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Fashion is Going Digital, and Here’s What Experts Say Will Shape the Future

While many fashion companies are focused on surviving during a particularly tumultuous era, Foresight Factory’s director of research and analytics Nick Chiarelli is looking ahead at the mega trends that are emerging now—and will shape the future.

Speaking at Lectra’s Fashion Goes Digital event, Chiarelli described how PESTLE—politics, economy, social, technology, legislation, environment—analysis focuses on some of the driving forces that hint at how the future might unfold. The global population will swell to 8.5 billion by 2030, and though in the 1950s New York City became the original megacity (characterized by 10 million or greater inhabitants) Asia will host more than 30 such metropolises by 2025, Chiarelli said. In the U.S. and the EU15, 162 million workers are turning to the gig economy, and many (16 percent) out of sheer necessity. Another 30 percent get the bulk of their income from these freelance, no-strings gigs, according to Chiarelli’s research.

“People prefer the certainty of misery to the misery of uncertainty,” Chiarelli said, citing the famous quote from the late American author, Virginia Satir.

Here are some of the trends Foresight Factory sees on the road ahead.

Trend: Mechanized trust

In short, President Trump and his quickness to call out “fake news” has put the issue of trust squarely and prominently into the public agenda, according to Chiarelli. In a climate in which everything is questioned, many consumers are looking for definitive proof and actionable accuracy when investing in a product, especially in industries like apparel where supply chains are notorious for taking shortcuts and are increasingly coming under scrutiny.

That’s where blockchain could be a gamechanger. Already, British designer Martine Jarlgaard teamed up with Provence to inject unflinching transparency into the brand’s supply chain, from farm to fashion, in perhaps what is the apparel industry’s first high-profile blockchain application, though it was a one-off experiment and has yet to be scaled. Brands have long aimed to present a certain carefully polished image to their consumers, but they’re now turning to technology like blockchain to document every product lifecycle moment in an effort to improve consumer trust. Though it has numerous potential applications, blockchain offers the largest gains in the supply chain, optimizing internal processes and even providing pricing transparency, Charielli said.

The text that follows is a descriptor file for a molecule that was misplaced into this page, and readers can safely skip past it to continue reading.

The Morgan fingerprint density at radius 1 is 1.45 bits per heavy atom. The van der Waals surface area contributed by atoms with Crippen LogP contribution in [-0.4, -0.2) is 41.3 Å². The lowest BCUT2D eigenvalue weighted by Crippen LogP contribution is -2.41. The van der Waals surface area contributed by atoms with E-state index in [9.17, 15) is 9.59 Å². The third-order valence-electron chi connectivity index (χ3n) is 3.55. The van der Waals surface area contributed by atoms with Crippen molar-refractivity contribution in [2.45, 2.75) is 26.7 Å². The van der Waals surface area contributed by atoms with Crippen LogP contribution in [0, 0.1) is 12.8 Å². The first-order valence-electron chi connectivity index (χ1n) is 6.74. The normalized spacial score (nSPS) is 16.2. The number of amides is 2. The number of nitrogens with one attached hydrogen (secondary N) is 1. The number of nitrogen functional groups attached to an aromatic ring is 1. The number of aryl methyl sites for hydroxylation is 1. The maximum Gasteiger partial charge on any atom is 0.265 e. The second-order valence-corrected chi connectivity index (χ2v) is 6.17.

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Some forward-thinking brands have made the decision to include pricing breakdowns on clothing labels, revealing just how much of the final cost went to raw materials, production, profit and more, he added.

Trend: Casual connectivity = wearable

Though wearable tech in fashion was all the rage when it first appeared on the scene, much of that hype has cooled off, Chairelli said. That’s because initial wearable product launches were more about razzle dazzle and less about improving the user’s experience in a truly meaningful way.

However, the pendulum is swinging back in the other direction. While early efforts in wearable fashion focused on putting the tech front and center, the next generation will make the technology fade into the background, Chiarelli said.

“The technology we have right now is not very good at leaving us alone,” Chiarelli said. Going forward, the most successful wearables will incorporate embedded technology—notifying users “only when it knows we have to be interrupted,” he added. Tech will be integrated into the environment around us, Internet of Things-style.

This more evolved way of design thinking already has come to fruition in products such as Ministry of Supply’s AI smart jacket, which has some of the “wearable” sizzle we’re used to but also a lot more functionality in the form of intelligent temperature regulation.

Trend: Customization and co-creation

No surprise here: after decades with mass production as the de facto standard, consumers are now demanding tailored produced and often want to be involved in the process. Today, 22 percent of consumers polled by Foresight Factory have already customized a product in store or online prior to buying, and another 42 percent are interested in doing so. By 2025, 35 percent of consumers will be customizing their products, according to Foresight forecasting. NikeiD is one of the greatest examples of this phenomenon; $600 million worth of the $2 billion in orders placed through its e-commerce were customized in some way, according to fashion design consultant Nora Kühner.

Trend: Life on demand/direct to consumer

More than ever, the world is consumer driven, and especially so in China where 34 percent of those polled by Foresight Factory say they use services that deliver to their location in two hours or less. “Now is a key opportunity,” Chiarelli said, and delivery startups such as Belgium’s Parcify can use your smartphone GPS to track your real-time location and deliver orders to you wherever you are.